68 Dr (Mrs) Helen Isobel Winifred Kerr (nee Taylor)
MB ChB (Glas 1915) MD (1954)
5 Oct 1892 [Kingston Jamaica] – 26 Jan 1974
In May 1916, Dr Louisa Aldrich-Blake, Surgeon at the Elizabeth Garrett Anderson Hospital and Dean of the London School of Medicine for Women, approached all the women on the Medical Register asking them to say if they would be willing to serve with the Royal Army Medical Corps. From the replies received, 48 lady doctors were enrolled. The first 22 medical women embarked for Malta on 2 August 1916; another 16 lady doctors embarked on the Hospital Ship (H.S.) Gloucester Castle on 12 August 1916.
The Director General Army Medical Services, Sir Alfred Keogh, was responsible for employing medical women and for dealing with illnesses among them. Women doctors, also referred to as lady doctors, were classed as civilian surgeons attached to the RAMC. Women serving as full time doctors in the Army and doing precisely the same work as their male colleagues had neither military rank nor status, but received the same pay, rations, travelling allowances and gratuity as temporary commissioned male officers of the Royal Army Medical Corps. A uniform was not introduced until after April 1918. This was similar in appearance to that worn by the Queen Mary's Auxiliary Army Corps (QMAAC) but with an RAMC badge on both lapels.
In October 1916, on hearing from the War Office that fifty more medical women were needed for service with the RAMC in English hospitals, Aldrich-Blake again negotiated with all the women who had qualified in the preceding ten years, and secured the requisite number in a very short time. On 20 October 1916, eleven medical women embarked on H.S. Britannic for Malta.
The casualties from operations in Gallipoli (25 April 1915 – 9 January 1916), and Salonica (October 1915 – 30 September 1918), were initially treated in Malta and Egypt, but in 1917, submarine attacks on hospital ships made it unsafe to evacuate from Salonica and five General Hospitals, Nos 61, 62, 63, 64 and 65, mobilized in Malta for service in Salonica to which the medical women were attached.
Between August 1916 and July 1917, eighty two lady doctors served in war hospitals in Malta. They worked alongside their RAMC colleagues and carried out all but administrative duties. Their assistance was very highly appreciated. Their work was recognized in the King's Birthday Honours list of June 1918 when Dr Barbara Martin Cunningham MB ChB, Military Hospital Mtarfa, Mrs Katharine Rosebery Drinkwater MB BS, in charge of Military Families Staff and Department Malta and Miss May Thorne MD, in charge of Sisters' Hospital and Staff Department Malta, were awarded the Order of the British Empire for services rendered during the war.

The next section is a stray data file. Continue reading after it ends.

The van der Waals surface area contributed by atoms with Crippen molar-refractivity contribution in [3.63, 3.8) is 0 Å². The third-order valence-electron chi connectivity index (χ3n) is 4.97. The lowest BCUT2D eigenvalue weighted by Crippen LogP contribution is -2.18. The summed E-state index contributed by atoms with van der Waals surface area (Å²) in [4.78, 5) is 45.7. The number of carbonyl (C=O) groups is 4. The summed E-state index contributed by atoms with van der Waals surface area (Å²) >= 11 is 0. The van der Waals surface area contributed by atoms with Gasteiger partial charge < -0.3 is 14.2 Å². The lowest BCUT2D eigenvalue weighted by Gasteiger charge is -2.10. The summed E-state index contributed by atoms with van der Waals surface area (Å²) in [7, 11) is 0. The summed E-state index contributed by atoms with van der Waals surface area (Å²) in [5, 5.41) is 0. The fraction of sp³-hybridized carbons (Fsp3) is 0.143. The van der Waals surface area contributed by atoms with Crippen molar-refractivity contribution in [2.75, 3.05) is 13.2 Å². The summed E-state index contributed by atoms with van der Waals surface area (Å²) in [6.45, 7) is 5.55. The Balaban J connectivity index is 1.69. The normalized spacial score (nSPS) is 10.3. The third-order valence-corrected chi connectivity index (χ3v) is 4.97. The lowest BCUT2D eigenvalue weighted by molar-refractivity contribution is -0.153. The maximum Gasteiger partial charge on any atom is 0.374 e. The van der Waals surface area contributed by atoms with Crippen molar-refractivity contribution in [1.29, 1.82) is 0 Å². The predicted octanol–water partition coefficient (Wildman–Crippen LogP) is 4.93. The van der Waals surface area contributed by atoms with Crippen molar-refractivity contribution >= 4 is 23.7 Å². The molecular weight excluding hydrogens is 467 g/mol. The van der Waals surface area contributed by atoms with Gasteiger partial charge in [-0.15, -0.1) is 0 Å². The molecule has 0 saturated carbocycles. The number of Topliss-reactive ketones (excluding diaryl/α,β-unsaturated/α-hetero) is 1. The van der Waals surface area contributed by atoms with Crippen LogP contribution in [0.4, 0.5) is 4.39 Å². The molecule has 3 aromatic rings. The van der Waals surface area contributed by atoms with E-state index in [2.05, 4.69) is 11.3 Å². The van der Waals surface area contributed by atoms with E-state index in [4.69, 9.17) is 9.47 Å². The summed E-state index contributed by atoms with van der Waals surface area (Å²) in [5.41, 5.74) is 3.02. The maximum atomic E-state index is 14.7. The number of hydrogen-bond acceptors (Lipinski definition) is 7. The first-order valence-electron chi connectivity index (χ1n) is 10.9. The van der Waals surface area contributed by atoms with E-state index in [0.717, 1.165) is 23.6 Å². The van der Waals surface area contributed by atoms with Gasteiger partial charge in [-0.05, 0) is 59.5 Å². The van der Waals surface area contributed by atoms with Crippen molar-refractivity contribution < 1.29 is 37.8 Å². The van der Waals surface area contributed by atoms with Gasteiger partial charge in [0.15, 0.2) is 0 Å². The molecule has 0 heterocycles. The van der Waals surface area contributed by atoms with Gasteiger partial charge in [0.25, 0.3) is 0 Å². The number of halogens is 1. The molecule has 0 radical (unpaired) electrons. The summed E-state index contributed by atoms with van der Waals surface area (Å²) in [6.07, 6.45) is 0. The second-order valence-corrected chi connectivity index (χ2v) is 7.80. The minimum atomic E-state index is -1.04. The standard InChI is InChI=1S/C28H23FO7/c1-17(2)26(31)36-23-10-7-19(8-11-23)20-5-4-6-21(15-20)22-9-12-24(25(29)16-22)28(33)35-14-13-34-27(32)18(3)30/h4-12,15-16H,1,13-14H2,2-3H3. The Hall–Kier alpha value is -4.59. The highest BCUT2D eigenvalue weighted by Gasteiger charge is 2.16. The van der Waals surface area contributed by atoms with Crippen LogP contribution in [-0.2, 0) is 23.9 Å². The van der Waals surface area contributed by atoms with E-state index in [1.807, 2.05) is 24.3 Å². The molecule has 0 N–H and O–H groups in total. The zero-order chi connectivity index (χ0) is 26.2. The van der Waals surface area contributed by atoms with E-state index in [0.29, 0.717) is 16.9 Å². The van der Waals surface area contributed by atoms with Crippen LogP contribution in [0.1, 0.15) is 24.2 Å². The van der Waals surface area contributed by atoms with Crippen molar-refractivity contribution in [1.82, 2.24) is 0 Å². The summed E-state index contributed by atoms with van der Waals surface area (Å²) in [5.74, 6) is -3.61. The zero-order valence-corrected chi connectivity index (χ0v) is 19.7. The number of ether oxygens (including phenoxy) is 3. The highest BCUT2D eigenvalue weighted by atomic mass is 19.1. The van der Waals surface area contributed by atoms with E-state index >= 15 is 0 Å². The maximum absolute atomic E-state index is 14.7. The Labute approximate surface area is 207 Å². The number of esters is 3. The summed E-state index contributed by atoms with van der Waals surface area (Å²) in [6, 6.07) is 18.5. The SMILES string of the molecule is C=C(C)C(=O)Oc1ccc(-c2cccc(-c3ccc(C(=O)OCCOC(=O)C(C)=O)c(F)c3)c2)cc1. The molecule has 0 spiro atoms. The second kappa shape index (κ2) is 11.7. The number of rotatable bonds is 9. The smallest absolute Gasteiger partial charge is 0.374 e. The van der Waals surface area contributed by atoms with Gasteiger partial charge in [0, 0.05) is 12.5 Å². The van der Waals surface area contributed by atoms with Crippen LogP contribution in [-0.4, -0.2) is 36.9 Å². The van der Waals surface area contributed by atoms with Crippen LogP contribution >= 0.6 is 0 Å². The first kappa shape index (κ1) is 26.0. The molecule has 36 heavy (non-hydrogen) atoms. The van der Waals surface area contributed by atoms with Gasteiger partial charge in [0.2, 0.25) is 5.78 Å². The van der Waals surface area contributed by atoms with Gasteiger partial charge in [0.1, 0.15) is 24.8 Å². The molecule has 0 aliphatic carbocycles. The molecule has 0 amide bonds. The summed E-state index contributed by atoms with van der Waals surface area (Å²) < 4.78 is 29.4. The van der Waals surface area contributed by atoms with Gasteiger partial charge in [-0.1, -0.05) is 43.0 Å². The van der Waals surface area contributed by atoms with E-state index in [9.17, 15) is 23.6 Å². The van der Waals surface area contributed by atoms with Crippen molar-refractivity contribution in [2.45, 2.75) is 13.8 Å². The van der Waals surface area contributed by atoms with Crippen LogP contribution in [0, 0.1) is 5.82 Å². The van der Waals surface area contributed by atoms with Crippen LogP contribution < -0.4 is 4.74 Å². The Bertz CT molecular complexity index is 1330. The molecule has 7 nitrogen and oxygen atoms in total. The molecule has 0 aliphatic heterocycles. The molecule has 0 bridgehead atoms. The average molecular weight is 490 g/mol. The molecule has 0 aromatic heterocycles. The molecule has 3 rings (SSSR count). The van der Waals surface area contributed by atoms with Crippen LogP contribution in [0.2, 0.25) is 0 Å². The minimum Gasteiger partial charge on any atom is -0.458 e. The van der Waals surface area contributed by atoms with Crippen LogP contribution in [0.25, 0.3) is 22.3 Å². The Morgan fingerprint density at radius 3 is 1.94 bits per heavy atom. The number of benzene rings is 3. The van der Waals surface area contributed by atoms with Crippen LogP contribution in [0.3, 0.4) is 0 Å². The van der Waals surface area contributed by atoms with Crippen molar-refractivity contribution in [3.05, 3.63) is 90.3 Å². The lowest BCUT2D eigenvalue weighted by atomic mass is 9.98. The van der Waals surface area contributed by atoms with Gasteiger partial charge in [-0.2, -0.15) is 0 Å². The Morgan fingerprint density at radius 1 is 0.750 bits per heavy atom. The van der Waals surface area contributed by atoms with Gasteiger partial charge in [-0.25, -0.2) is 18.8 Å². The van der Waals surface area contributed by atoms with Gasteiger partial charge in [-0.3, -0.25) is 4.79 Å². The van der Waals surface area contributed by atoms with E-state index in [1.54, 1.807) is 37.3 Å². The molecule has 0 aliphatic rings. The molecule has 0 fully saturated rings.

Dr Helen Isobel Winifred Kerr nee Taylor, graduated in medicine at Glasgow University in 1915, proceeding MD in 1954 with her thesis Treatment of rheumatoid arthritis, with special reference to the endocrine aspect. After qualifying she worked in the Ophthalmic Department of Glasgow Royal Infirmary.
Oct 1916 Contracted to work for 12 months as a Civilian Surgeon attached to the RAMC. Her salary was 24 shillings a day, including allowances, but excluding duty transport. A gratuity of £60 was awarded at the end of the contract, provided employment had not been terminated for misconduct. The majority of the medical women were invited to renew their contracts at the expiry of their first year's work.
18 Oct 1916 Ordered to embark in the Hospital Ship Britannic on 20 October for Malta and Egypt, via Naples and trans-shipping at Mudros.
1917 On duty at Malta.
7 May 1918 Invalided from Malta. Embarked for England via Italy and France. On 11 May was at Taranto, from where she continued her journey by train to England via Havre.
23 July 1918 – 31 Aug 1919 On duty at the Military Hospital, Park Hall Camp, Oswestry (Western Command).
2 June 1919 Married Army Officer Alec Gerald Taylor 2nd/Cheshire Regiment at the Parish Church, Whittington.
31 Aug 1919 Ceased duty. Returned to Glasgow to gain experience in Obstetrics and Gynaecology.
1920 Appointed Assistant Schools Medical Officer to East Suffolk County Council.
1921 Moved to Colchester where she was in medical charge of military families.
1923 The Medical Directory lists her address as Cairnhill Cambuslang, Glasgow.
1939 Joined the Women's Volunteer Service on the outbreak of World War II.
1942 – 1946 Worked in General Practice at Ipswich.
1946 Entered General practice at Fetcham near Leatherhead.
Held sessions in rheumatology at the Charterhouse Clinic, London.
1965 Retired in 1965, returning to Suffolk four years later.
26 Jan 1974 Dr Helen Isobel Winifred Kerr died at the age of 81 years.
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- The Medical Directory 1923, 79th Issue. London J. & A. Churchill.
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- TNA:MT 23/593, Embarkation list H.S. Britannic dated 18 October 1916.
- TNA:WO 372/23/23293, Medal Card.